In my opinion, there are only three important matters to consider when travelling abroad; language, plugs and cars.

I have never thought myself a linguist, my French consists of a smattering of words remembered from Standard 6 French lessons, so I was surprised to find my few words greatly surpassed Stefan’s French vocabulary. I realised my assistance was needed when Stefan was asked in French if he would like onions on his sandwich and answered, “No, we’re from South Africa.”

The language issue is simply an inconvenience; Stefan was simply given extra onions. The plug issue can lead to frustration and disappointed blog-readers. The driving issue, however, can have life-threatening consequences.

You may think that we left our stressed lives behind us in South Africa, but no, since we picked up our French Renault Clio from the airport, my life has been filled with adrenalin and white-knuckles.  Stefan drives and I navigate, but he has also put in charge of reminding him to keep RIGHT.  It may sound simple but the problem is remembering. So far we have driven on the wrong side of the road five times, turned into on-coming traffic twice and taken an off-ramp that was actually an on-ramp. Oh yes, we nearly took out a French pedestrian too, but that had nothing to do with keeping right.  It is stressful. Today, however, I do feel there has been a general improvement, as Stefan is no longer trying to change the gears by reaching for the door handle.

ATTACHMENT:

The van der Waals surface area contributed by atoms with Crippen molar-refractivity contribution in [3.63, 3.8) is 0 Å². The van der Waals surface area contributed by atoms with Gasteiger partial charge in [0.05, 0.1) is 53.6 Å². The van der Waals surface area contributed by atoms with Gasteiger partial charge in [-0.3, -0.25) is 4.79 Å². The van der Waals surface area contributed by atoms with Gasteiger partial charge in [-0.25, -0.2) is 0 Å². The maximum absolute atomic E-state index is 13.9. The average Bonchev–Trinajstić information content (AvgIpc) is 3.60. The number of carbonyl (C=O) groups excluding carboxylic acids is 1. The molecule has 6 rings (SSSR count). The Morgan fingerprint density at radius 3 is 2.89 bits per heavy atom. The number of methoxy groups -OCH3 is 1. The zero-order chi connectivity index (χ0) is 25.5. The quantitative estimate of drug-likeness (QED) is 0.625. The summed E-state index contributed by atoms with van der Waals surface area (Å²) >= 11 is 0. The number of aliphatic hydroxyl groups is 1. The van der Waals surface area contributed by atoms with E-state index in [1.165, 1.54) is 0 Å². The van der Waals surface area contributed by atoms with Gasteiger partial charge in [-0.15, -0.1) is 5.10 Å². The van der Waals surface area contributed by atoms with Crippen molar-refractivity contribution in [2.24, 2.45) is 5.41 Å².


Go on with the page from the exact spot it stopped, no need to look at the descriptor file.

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Stefan receives driving instructions

Driving across France to Italy we discovered; tunnels, trucks, traffic circles and tolls. The tunnels are impressively long and take you straight through mountains. The trucks are numerous and unavoidable. We thought we would save money on the toll roads, by taking the alternative route, but wound up so dizzy from all the traffic circles that we soon headed straight back to the toll roads.

Leaving France, we also left behind the security of our built-in GPS. We felt fearless, after all we had a map, and the world once functioned without GPS. I was not feeling as confident, however, when we couldn’t find the correct turn-off and ended up doing an hour-long loop, arriving back at exactly the same place we had started; like a lost hiker who finds himself walking in his own tracks.

“Tomorrow I am not going anywhere without a proper map.” I declared.

“Would that be my ‘proper’ or your ‘proper’ “Stefan replied.

LESSON LEARNT

Each country incentivises its road users to use the Toll roads. In South Africa it’s potholes, in France it’s traffic circles.

FRANCE: 28-05-2013

One Response to onions? No, we’re from South Africa

  • Love the news Cath! After a week in Hungary recently with all the accompanying hassles of circles, highways, driving on the “wrong” side of the road – and all of it in Hungarian, which we hear only when we’re there, is the 2nd most difficult language in the world after Mandarin – I agree wholeheartedly with you re the Tomtom! But combining it with a good map, is actually the ultimate. So, I say a combo of 21st century technology and a good old paper map is still the best!

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